Douglas Clark: Waffle -- 5

We all speak an idiolect. From our parents and their friends we inherit a dialect. Then as we progress through life other dialects impinge on us influencing our speech. We may use different dialects in different circumstances. We may travel to other countries and have other languages influence our idiolect. Some people acquire second, third and even fourth languages. All influencing each other.

It is the words that we talk to ourselves in our head that make up our idiolect. This is the true voice of the poet. As Wordsworth would have thought it. Pierre Joris visualises the poet as a nomad passing alone through the languages of the world and only alone in the silence of his head.

In Europe, with the Treaty of Rome, we are rebuilding the Holy Roman Empire. One day it may even turn out to be the Roman Empire itself reborn. It is to be a Europe of the regions. Which is to say the dialects. The languages and their associated allies. There is no intention for a worldspeech like English to dominate. Each individual dialect or language is to have its place. This would bring tears of delight to Hardy thinking of his Wessex or Hölderlin thinking of his Swabia.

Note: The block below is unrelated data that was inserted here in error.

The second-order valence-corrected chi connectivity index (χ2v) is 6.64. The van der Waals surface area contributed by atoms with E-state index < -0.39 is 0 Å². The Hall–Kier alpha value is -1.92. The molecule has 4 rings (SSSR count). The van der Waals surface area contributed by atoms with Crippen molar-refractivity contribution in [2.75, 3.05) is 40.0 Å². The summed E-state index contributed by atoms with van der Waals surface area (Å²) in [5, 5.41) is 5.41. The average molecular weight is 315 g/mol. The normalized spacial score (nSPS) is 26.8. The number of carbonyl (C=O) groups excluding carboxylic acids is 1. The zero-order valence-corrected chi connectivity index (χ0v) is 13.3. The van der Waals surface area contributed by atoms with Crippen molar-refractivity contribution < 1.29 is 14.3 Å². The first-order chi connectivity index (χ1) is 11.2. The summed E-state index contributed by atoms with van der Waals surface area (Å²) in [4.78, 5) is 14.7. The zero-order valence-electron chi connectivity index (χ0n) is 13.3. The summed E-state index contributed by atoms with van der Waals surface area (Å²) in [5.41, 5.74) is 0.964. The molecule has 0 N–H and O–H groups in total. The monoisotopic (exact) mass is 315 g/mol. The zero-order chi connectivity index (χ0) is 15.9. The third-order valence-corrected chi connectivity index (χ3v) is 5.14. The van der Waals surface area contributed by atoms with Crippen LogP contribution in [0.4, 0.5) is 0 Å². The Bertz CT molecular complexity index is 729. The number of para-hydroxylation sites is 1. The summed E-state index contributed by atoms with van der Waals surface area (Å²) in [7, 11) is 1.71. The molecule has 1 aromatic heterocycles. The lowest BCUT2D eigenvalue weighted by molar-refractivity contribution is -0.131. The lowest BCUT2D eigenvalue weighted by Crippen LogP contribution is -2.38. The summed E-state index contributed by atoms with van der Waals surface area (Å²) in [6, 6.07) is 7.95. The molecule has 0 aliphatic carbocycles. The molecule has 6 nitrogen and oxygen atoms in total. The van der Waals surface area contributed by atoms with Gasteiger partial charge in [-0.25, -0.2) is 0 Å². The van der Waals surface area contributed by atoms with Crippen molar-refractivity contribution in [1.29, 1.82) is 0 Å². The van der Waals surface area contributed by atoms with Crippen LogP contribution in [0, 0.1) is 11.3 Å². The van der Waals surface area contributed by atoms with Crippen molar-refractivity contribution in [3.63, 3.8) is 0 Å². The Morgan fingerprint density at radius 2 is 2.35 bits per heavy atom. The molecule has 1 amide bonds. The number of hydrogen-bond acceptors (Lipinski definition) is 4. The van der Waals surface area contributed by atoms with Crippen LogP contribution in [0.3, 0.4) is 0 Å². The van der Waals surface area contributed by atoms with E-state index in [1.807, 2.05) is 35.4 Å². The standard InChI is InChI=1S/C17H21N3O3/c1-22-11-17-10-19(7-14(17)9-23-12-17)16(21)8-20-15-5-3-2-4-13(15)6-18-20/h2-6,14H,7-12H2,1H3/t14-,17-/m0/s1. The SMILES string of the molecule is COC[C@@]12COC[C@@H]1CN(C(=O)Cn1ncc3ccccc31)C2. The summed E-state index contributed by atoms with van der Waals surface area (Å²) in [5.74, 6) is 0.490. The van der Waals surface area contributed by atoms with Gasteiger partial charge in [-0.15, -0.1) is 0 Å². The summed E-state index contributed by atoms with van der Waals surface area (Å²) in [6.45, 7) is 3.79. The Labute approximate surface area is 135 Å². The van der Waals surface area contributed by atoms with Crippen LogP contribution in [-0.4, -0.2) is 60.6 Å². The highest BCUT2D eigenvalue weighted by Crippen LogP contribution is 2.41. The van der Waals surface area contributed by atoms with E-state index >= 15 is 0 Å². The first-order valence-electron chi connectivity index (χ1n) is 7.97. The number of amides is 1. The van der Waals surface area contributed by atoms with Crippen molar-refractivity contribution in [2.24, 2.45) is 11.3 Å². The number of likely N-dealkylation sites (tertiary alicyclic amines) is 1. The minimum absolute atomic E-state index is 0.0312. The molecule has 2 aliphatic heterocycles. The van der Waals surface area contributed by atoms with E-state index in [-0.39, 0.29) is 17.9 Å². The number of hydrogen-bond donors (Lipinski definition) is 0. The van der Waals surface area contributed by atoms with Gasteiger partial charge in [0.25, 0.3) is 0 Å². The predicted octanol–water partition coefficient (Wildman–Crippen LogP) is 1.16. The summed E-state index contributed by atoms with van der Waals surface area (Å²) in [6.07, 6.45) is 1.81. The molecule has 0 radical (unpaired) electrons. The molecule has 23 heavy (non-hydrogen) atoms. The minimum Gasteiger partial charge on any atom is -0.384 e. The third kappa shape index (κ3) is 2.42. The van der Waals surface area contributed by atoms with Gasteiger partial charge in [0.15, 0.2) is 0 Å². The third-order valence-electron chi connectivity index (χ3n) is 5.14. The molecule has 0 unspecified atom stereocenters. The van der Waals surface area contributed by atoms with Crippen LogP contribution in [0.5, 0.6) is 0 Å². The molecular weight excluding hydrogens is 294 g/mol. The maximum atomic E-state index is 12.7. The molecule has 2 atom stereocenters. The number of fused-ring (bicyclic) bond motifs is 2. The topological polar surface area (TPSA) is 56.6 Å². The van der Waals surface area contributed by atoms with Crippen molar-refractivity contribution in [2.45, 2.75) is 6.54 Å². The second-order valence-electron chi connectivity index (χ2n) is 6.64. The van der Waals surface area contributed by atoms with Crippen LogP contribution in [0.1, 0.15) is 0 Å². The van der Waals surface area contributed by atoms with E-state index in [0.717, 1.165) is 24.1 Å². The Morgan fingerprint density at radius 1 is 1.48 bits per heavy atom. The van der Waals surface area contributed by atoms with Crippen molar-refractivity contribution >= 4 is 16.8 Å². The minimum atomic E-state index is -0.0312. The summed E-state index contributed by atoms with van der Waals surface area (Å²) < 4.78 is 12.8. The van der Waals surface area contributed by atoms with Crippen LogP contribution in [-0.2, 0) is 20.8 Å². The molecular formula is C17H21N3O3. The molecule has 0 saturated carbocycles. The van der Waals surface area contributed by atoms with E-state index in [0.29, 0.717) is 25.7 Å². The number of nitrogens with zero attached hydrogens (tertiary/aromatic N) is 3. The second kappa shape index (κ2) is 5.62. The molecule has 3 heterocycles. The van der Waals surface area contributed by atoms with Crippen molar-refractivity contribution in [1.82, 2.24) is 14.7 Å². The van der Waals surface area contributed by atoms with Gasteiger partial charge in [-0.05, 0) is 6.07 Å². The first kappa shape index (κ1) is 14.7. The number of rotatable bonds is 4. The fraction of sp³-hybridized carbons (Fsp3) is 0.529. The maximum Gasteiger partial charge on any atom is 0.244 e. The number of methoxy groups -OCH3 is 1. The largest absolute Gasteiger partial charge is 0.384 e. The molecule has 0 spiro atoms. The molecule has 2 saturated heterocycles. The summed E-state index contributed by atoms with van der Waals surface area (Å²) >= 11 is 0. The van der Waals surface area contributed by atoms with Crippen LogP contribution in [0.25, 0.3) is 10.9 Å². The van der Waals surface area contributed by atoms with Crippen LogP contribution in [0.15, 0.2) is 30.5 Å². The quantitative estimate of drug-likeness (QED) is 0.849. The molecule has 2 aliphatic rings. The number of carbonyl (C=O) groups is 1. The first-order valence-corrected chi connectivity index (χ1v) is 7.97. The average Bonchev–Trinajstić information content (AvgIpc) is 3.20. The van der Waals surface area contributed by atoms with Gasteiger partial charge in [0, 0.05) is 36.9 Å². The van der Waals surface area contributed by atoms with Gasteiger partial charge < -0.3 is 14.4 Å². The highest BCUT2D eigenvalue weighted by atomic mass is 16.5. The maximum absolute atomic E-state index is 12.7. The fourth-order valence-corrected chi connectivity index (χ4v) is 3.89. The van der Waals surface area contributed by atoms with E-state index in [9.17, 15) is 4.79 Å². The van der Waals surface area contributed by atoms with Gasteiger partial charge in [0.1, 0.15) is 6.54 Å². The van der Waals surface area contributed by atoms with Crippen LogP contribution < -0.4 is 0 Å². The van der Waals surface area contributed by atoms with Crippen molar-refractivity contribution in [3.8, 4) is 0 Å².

Reading Charles Olson's `Beloit Lectures' tonight brings me to think of Yeats' saying that Poetry is the argument with ourselves. I would rather say that it is the argument with the Other inside our selves. For some that tension is caused by love and for some, like Olson, by a place. That tension provides food for the obsession out of which the words and phrases of poetry generate their rhythms.


And a word for Michael Ondaatje's beautiful new book `Handwriting' (Bloomsbury, 1998). Beautiful both in its presentation and in the language. A mix of the West and the East. Quite sublime. Recommended to everyone, be they innovative or mainstream, to see how it should be done. I wish it had been longer than its 78 pages.